Smellyglove

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We've used everything from Amarillo to Willamette so I don't think it's the hops. We filter it through a carbon filter and have used tap water from different towns (my house vs his house) and that flavour is still there. I'll try mashing closer to 150f from now on and see if that makes a difference. Stumped.
Mashing shouldn't have anything to do with it. IMO you need to look elsewhere.
 
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JerryGallant

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Mashing shouldn't have anything to do with it. IMO you need to look elsewhere.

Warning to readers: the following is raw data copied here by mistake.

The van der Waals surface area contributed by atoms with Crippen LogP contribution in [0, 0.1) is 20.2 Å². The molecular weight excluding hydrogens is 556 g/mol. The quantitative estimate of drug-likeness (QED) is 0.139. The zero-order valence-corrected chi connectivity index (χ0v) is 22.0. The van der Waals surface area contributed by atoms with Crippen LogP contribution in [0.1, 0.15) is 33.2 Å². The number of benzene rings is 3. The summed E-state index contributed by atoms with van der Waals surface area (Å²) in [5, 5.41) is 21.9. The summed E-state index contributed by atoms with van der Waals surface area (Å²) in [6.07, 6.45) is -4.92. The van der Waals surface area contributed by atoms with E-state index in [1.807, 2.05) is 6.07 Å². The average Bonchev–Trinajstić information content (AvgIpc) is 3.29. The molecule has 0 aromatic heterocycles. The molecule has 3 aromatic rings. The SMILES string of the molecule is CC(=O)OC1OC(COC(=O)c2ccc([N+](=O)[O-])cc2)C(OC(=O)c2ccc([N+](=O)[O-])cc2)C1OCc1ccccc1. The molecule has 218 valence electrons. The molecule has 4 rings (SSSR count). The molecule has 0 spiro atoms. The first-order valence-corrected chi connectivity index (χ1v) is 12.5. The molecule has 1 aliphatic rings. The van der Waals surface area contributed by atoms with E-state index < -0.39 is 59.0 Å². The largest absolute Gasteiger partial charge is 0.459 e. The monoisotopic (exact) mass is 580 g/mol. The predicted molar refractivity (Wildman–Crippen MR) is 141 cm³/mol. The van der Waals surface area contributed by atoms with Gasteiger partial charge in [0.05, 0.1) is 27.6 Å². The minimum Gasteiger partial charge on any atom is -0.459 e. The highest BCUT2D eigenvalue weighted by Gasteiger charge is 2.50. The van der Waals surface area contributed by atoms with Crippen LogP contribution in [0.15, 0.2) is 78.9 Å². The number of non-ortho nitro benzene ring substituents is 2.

But if we're mashing too high, that could draw a Woody quality from the grain, right? Or maybe we're sparging too high? We do pitch at 68f or below so I'm not sure where it's coming from. We have brewed with Marris Otter as well, and no 2 row and that quality was found in that beer too. Maybe it's our crappy cooler to mash tun conversion that causes it, lol.
 

Smellyglove

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But if we're mashing too high, that could draw a Woody quality from the grain, right? Or maybe we're sparging too high? We do pitch at 68f or below so I'm not sure where it's coming from. We have brewed with Marris Otter as well, and no 2 row and that quality was found in that beer too. Maybe it's our crappy cooler to mash tun conversion that causes it, lol.
No. You could talk about tannins, but that has nothing to do with mash temperature, it's more about pH and oversparging. But when I typed tannins right now.. maybe that's what you mean?

Is it somewhat like tasting a stone from a grape? Dry, "woody?", and just..dry and earhty, bitter-ish.